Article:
Oct 28, 2014

Yeshiva Zionism courses to soon start

The Ministry of Education has come through with its new requirements for yeshivot to get funding for foreign students.

A year ago the Ministry of Education announced that it will revoke the cancellation of the funding received for foreign students in yeshivot, but the funding will require yeshivot to give classes in Zionism and take the students on a certain number of trips to army bases and heritage sites.

The Ministry of Education has now sent out a letter to roshei yeshivot and heads of institutions letting them know of the new requirements.

The requirements include:
 - a visit to a heritage site
 - a visit to a Holocaust institution
 - a visit to the Knesset or Supreme Court or some other governing office
 - a visit to an army or border police unit

For heritage sites, the following are approved for this purpose:
 - Kotel
 - Shimon Hatzaddik's grave
 - cave of Sanhedrin
 -grave of Rav Ovadia MiBartenura
 -grave of Zecharya Hanavi
 -Yad Avshalom
 - cave of Eliyahu Hanavi
 - grave of Rambam
 -cave of Rabbi Akiva
 -cave of Rav Chiya and snos
 - grave of Rashbi
 - cave and spring of Rashbi
 - Jewish cemeteries
 - graves of Rav Yosi and Rav Yehoshua ben Chananya
 - old Synagogue
 - new synagogue

for the Holocaust sites, included are: Yad Vashem, Massua Museum, Yad Mordechai Museum, Bet Trezin, Museum of the Ghetto fighters

for the governing offices, included are: Knesset, Supreme Court, government offices, local authority offices - it would have to be noted who from the office led the group and what was included.

If a yeshiva wants to visit a site not included in the list, they can contact the Ministry and clarify if that site meets the requirements and can be counted.

Obviously, the roshei yeshivot and askanim are upset at this intervention in the educational programs of the yeshivot.
source: Kikar

the heritage sites look pretty easy to accomplish. Most yeshiva guys go to most of those places anyway. And they are  places the yeshivot should generally not have any problem with. The Holocaust Museums as well.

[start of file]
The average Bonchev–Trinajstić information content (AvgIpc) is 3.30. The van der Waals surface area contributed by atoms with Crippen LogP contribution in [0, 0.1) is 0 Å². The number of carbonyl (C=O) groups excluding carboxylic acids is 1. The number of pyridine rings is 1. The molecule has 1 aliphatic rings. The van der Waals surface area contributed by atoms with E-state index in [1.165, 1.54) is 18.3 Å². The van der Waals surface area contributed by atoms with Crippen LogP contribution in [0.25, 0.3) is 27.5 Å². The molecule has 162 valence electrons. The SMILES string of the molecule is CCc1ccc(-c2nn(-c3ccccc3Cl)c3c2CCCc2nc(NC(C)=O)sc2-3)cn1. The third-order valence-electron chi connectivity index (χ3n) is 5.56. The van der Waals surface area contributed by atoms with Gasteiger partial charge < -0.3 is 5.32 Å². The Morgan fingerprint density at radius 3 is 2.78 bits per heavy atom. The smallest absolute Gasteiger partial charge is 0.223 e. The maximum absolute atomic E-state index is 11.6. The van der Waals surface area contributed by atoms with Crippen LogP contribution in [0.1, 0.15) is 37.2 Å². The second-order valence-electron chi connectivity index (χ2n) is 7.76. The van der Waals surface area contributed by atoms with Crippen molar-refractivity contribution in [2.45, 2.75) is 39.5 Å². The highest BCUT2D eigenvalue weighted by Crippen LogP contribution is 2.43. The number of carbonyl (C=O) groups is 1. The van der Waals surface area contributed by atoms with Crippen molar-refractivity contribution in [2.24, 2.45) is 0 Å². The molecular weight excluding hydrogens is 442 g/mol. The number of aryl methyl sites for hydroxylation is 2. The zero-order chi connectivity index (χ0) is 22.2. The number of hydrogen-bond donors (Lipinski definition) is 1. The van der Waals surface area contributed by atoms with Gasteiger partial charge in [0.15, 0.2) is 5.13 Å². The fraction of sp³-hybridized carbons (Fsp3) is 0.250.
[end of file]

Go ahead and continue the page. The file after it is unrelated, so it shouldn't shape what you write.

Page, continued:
the army bases and the government offices could be a problem.

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  1. True, that most Yeshivot anyway would go and know of the religious sites, which, of course, is very good; but as you say, the govt, etc. sites might be a problem, especially the notorious supreme court and knesset which has lost its Jewishness. That's the 'bad' part of taking govt. money. Is it really worth it?

  2. SB, Beit ShemeshOctober 28, 2014 5:29 PM

    Read the Kikar article, he makes a very good point. They can no longer claim that it's because there's no money. (Which was in any case laughable because the chutznikim are very good for the economy.) This is pure social engineering on people whose way of life they don't like/are afraid of.

  3. Who will do the teaching? If not actual non-chareidim then it will be quite easy to pervert the program:

    for the Holocaust sites, included are: Yad Vashem,

    Here is the museum put up to the Holocaust the Zionists caused God to bring on us!

    Yad Mordechai Museum,

    Here is the monument to evil people who flouted God`s will and established Israel.

    .: Knesset,

    Here is the centre of the Zionist wickedness

    - a visit to the Knesset or Supreme Court or some other governing office

    Here wicked so-called judges sit and pervert our Torah in order to destroy i.

    - a visit to an army or border police unit

    Here are fools who think they are the real defense around here when we actually are.

  4. Wouldn't only the foreign students be required to fulfill these studies?

    At first I thought that it could backfire on the State, because there's no reason why rabbeim couldn't include criticism in their shiurim of those places visited. Even if only approved tour guides had to be used for the tours, there is no reason why rabbeim could not as their own 2 cents after the students trips, and tour guides attempts at glorifying the State, and secularizing the Holy sites.

    Furthermore, the visits to Holy sites might help improve students knowledge of Na"Kh. ;-)

    1. I thought about your first point (more specifically, are Arabs exempt from these requirements).

      The answer is simple. A country owes its own citizens certain things, including an education. Non-citizens do not need to be funded by the government. So if they want money, there are strings attached, as there often are with money.

    2. There are strings attached with money. Perhaps this will push these yeshivoth to work on funding, and slimming down their budgets. And, yeah, I know. There's just isn't a lot of money out there anymore.

  5. What a stupid, childish requirement.

    This will certainly backfire and anyone subjected to this nonsense will be less likely to think positively of the State.

    1. Backfire, yes.

      I can see it now,...a State approved tour guide trying to secularize Meron! The bachurim will surely start rolling their eyes, and tuning him out. Then later they'll get him to dance with them. Eventually, the direction of influence will be reversed. :-)

      Look at Birthright, and who took part in founding it. It has backfired. Instead of indoctrination into secular, Israeli, State loyalism, at least some of these young Jews have been ending up in yeshivas. :-)

  6. Sounds like atypical 8th grade or high school yeshiva graduation trip. Get acquainted with the country.
    Could be done first days of Bein Hazemanim or begin the zman a day or two earlier.


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